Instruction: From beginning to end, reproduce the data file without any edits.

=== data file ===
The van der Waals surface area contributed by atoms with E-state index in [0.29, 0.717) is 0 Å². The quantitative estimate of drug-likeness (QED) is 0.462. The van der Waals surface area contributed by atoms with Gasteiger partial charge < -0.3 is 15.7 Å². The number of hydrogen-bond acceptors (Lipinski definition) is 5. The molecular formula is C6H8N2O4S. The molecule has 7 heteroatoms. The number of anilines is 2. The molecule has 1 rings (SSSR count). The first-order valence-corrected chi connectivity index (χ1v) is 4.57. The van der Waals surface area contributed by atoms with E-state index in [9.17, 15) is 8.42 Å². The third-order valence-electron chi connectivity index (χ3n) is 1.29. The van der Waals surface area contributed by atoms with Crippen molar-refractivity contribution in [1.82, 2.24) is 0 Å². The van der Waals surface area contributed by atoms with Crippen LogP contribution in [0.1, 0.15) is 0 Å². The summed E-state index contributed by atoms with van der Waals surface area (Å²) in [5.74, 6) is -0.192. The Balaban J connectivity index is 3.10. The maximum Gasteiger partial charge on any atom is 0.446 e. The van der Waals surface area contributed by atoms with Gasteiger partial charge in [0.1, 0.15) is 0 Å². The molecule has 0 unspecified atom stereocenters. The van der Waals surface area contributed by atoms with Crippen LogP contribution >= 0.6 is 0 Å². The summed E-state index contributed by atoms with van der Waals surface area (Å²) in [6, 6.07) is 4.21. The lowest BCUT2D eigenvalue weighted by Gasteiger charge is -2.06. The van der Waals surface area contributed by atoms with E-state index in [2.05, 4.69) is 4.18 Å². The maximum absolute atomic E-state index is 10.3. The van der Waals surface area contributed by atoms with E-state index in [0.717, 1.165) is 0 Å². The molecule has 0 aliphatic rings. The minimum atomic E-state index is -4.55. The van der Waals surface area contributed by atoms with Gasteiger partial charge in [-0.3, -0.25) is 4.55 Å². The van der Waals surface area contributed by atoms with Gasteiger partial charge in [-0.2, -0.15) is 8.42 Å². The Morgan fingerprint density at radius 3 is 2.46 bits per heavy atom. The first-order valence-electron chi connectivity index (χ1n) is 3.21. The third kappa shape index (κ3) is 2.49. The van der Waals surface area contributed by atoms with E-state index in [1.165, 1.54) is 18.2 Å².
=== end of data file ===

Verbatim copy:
The van der Waals surface area contributed by atoms with E-state index in [0.29, 0.717) is 0 Å². The quantitative estimate of drug-likeness (QED) is 0.462. The van der Waals surface area contributed by atoms with Gasteiger partial charge < -0.3 is 15.7 Å². The number of hydrogen-bond acceptors (Lipinski definition) is 5. The molecular formula is C6H8N2O4S. The molecule has 7 heteroatoms. The number of anilines is 2. The molecule has 1 rings (SSSR count). The first-order valence-corrected chi connectivity index (χ1v) is 4.57. The van der Waals surface area contributed by atoms with E-state index in [9.17, 15) is 8.42 Å². The third-order valence-electron chi connectivity index (χ3n) is 1.29. The van der Waals surface area contributed by atoms with Crippen molar-refractivity contribution in [1.82, 2.24) is 0 Å². The van der Waals surface area contributed by atoms with Crippen LogP contribution in [0.1, 0.15) is 0 Å². The summed E-state index contributed by atoms with van der Waals surface area (Å²) in [5.74, 6) is -0.192. The Balaban J connectivity index is 3.10. The maximum Gasteiger partial charge on any atom is 0.446 e. The van der Waals surface area contributed by atoms with Gasteiger partial charge in [0.1, 0.15) is 0 Å². The molecule has 0 unspecified atom stereocenters. The van der Waals surface area contributed by atoms with Crippen LogP contribution >= 0.6 is 0 Å². The summed E-state index contributed by atoms with van der Waals surface area (Å²) in [6, 6.07) is 4.21. The lowest BCUT2D eigenvalue weighted by Gasteiger charge is -2.06. The van der Waals surface area contributed by atoms with E-state index in [2.05, 4.69) is 4.18 Å². The maximum absolute atomic E-state index is 10.3. The van der Waals surface area contributed by atoms with E-state index in [0.717, 1.165) is 0 Å². The molecule has 0 aliphatic rings. The minimum atomic E-state index is -4.55. The van der Waals surface area contributed by atoms with Gasteiger partial charge in [-0.3, -0.25) is 4.55 Å². The van der Waals surface area contributed by atoms with Gasteiger partial charge in [-0.2, -0.15) is 8.42 Å². The Morgan fingerprint density at radius 3 is 2.46 bits per heavy atom. The first-order valence-electron chi connectivity index (χ1n) is 3.21. The third kappa shape index (κ3) is 2.49. The van der Waals surface area contributed by atoms with E-state index in [1.165, 1.54) is 18.2 Å².